The rumours of my death have been greatly exaggerated

March 13, 2007

Just in case anybody noticed I’ve been missing for the last fortnight, buried under an avalanche of coding at work and I haven’t been able to find the time to scratch myself let alone be caustically smug and superior about anything. Things have evened out a little now so I’ll try and the get back to posting a bit more regularly.

In the interim, have a look at this, um, “article” on the Death of Computer Science.

I found it an odd piece of writing. It seems to find evidence supporting a number of contradictory points, and then just stops – leaving me wondering just what the point the writer was trying to make was.

Oh well, at least if Computer Science dies I won’t have so much work to do.

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4 Responses to “The rumours of my death have been greatly exaggerated”


  1. TLDR (Too Long, Didn’t Read), but you’d have to guess that what they’re observing is an inevitable correction in interest in computer science after the I Wanna Be A Web Programmer craziness of the late 90s, early 00s.

  2. Dave Says:

    I agree that was probably the point, but I would argue it wasn’t made clearly. And while the implied lack of distinction between a Computer Science trained graduate and a Dot Com Monkey makes me grind my teeth, what really gets me fired up are the vast oversimplifications.
    For instance in the article:

    Dr McBride says the arrival of high-level tools means vastly complex applications for business, science and leisure can be created without the coding, logic or discrete mathematics skills taught at universities.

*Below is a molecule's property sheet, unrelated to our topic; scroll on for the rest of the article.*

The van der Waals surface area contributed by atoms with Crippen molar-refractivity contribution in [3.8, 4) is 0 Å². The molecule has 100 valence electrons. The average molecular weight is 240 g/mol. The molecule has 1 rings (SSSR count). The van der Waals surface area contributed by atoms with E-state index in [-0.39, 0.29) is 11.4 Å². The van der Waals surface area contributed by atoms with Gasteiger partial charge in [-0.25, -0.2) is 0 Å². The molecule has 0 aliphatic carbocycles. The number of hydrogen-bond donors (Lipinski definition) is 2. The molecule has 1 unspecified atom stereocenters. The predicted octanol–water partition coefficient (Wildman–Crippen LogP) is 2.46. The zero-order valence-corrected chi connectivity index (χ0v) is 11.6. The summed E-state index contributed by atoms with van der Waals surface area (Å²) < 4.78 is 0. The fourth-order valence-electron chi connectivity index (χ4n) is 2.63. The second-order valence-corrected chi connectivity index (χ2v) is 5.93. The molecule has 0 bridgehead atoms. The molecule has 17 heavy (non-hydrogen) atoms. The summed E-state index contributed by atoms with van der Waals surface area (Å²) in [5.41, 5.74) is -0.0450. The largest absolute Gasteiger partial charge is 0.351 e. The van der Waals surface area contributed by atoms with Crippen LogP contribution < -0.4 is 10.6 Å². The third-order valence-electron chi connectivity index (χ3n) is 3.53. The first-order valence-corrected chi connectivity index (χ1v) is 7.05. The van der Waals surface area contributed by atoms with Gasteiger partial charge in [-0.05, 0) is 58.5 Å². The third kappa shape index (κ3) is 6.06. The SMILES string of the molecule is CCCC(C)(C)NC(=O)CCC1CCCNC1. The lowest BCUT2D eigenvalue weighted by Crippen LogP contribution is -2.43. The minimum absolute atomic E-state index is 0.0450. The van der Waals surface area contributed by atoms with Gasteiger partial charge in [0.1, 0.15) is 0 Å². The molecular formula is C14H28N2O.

Gah! What does that even mean?

    Firstly, you need coding, logic and discrete mathematics skills taught at universities to write and maintain these “high level tools” in the first place.

    Secondly, what do you mean by complex? Speaking as someone who works on a very complex real time system, there’s more than a bit of difference between a database frontended with some Java HTML interface and an actual complex system like a realtime telecoms system or a specific scientific application.

    And thirdly, who evaluates the strengths and weaknesses of different “high level tools” when looking for a solution? And how do you optimise a “high level tool” for speed or space in a particular application?

    So much complexity wrapped in to a simple and inaccurate statement, and it is outside the experience of even the average technically aware reader to do anything other than take it at face value.


  3. You picked a choice quote there—if I recall correctly, that’s precisely where I stopped reading because I couldn’t stand it any more. I’d love to get my hands on one of these “high-level tools”.

  4. Dave Says:

    According to the Age:

    Neil McBride is a principal lecturer in the School of Computing, DeMontfort University

    Hmm, seems dangerously close to marketdroid speak for a Comp Sci lecturer. I mean abstraction is one thing, but if you read his article it sounds as though he is predicting a complete abrogation of responsibility for underlying complexity. Madness.


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